Not long ago, I wrote an opinion piece for Al Jazeera English, suggesting that Israeli Prime Minister Benjamin Netanyahu “will go down in history as the first leader who owes his seat to a virus”.
Indeed, in April, it was the public fear of the pandemic that made Blue and White alliance leader Benny Gantz violate his election promise to voters not to form a coalition with Netanyahu.
The incumbent prime minister had used the military call for everyone “to get under the stretcher” to urge his political rivals to join forces with him in defeating the common viral enemy. He had presented an either-or option – either a so-called “unity government” merging the political right and centre-left, or a fourth legislative election, which would be a blatantly unpatriotic, virtually treasonous choice.
Gantz heeded his call and is probably already regretting it. Today, it increasingly seems like Netanyahu is not only unable to handle the political and economic fallout of the pandemic, but is also willing to throw the country into turmoil to save himself from jail.
While Israel is facing a second COVID-19 wave, hospitals are filling to capacity, unemployment and bankruptcies are surging, and a budget hole is threatening Israel’s global financial standing, Netanyahu is pushing for a new election, despite just months earlier demonising such a prospect.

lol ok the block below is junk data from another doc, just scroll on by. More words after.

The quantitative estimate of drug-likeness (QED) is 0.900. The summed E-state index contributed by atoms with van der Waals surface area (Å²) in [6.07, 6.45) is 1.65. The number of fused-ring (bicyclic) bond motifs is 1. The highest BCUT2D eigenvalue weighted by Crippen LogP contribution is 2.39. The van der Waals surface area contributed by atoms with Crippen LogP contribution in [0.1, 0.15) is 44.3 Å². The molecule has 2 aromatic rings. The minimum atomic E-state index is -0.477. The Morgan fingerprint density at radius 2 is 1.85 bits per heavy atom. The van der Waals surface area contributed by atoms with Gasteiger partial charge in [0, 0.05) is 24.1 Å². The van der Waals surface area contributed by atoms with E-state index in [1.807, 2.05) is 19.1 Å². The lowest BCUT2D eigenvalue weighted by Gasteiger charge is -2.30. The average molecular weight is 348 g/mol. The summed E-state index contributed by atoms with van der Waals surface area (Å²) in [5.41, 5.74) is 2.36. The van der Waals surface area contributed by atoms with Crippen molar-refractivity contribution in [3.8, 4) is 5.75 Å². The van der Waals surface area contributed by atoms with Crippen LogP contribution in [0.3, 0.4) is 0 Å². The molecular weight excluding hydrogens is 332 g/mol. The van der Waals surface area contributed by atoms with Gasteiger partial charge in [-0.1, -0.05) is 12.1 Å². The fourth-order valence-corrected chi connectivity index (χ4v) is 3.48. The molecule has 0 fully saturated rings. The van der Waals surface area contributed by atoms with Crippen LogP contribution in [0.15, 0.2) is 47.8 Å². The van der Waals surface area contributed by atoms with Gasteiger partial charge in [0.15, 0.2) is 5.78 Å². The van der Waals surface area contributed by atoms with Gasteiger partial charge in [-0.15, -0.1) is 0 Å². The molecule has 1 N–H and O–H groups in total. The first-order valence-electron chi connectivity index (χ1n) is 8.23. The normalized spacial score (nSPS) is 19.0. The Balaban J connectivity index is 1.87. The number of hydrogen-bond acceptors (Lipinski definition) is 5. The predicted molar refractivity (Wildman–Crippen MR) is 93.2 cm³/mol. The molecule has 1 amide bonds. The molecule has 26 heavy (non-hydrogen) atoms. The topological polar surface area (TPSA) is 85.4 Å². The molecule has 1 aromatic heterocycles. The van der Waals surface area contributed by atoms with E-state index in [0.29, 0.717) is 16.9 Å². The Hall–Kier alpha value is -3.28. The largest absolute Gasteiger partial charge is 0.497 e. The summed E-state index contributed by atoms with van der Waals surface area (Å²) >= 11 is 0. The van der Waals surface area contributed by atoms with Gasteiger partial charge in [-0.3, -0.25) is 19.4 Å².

In July, reports in the Israeli media revealed that the prime minister is seeking to dissolve the coalition and trigger early elections in a bid to regain control of the justice ministry and make sure that he is not forced from his seat to face trial.
In effect, Netanyahu is dragging Israelis to the ballot box for the fourth time in less than 18 months at the start of what is forecast to be a grim winter. But this time, it may bring about his political demise.
On August 2, coalition whip Knesset member Miki Zohar likened the relationship between Netanyahu’s Likud and Gantz’s Blue and White to a couple that “wants to divorce and are about to sign on it any minute”. The brash lawmaker, who is one of Netanyahu’s closest confidants, added that “it doesn’t matter what we do, it is about to be over between us and Blue and White”.
Netanyahu has no guarantee of getting custody of most of the children, especially the many undecided and unemployed who are so sick of the whole thing that they may just leave their political home altogether. An April poll gave Netanyahu’s handling of the health crisis a 68 percent approval rating, whereas in the July Israeli Voice Index conducted by the Israel Democracy Institute only 25 percent of respondents approved of his performance in dealing with the crisis, and only 30 percent of the way he is running the government.
In the spring of 2020, the coronavirus smiled on Netanyahu, portraying him as a national hero who brought the epidemic to heel, an irreplaceable unique leader worthy of glory and, of course, clemency. When the epidemic reared its head again in June, and Israel starred among the world’s most dangerous states, Netanyahu’s bragging that Israel was doing “better than most countries” became comedy stand-up grist.?
Netanyahu, who initially imposed stringent measures to stem the COVID-19 spread, decided to ease restrictions at the end of May under strong public and political pressure. He ignored the experts advising his National Security Council who insisted on adopting an orderly model for easing the lockdown, which might have significantly reduced the spread of the disease.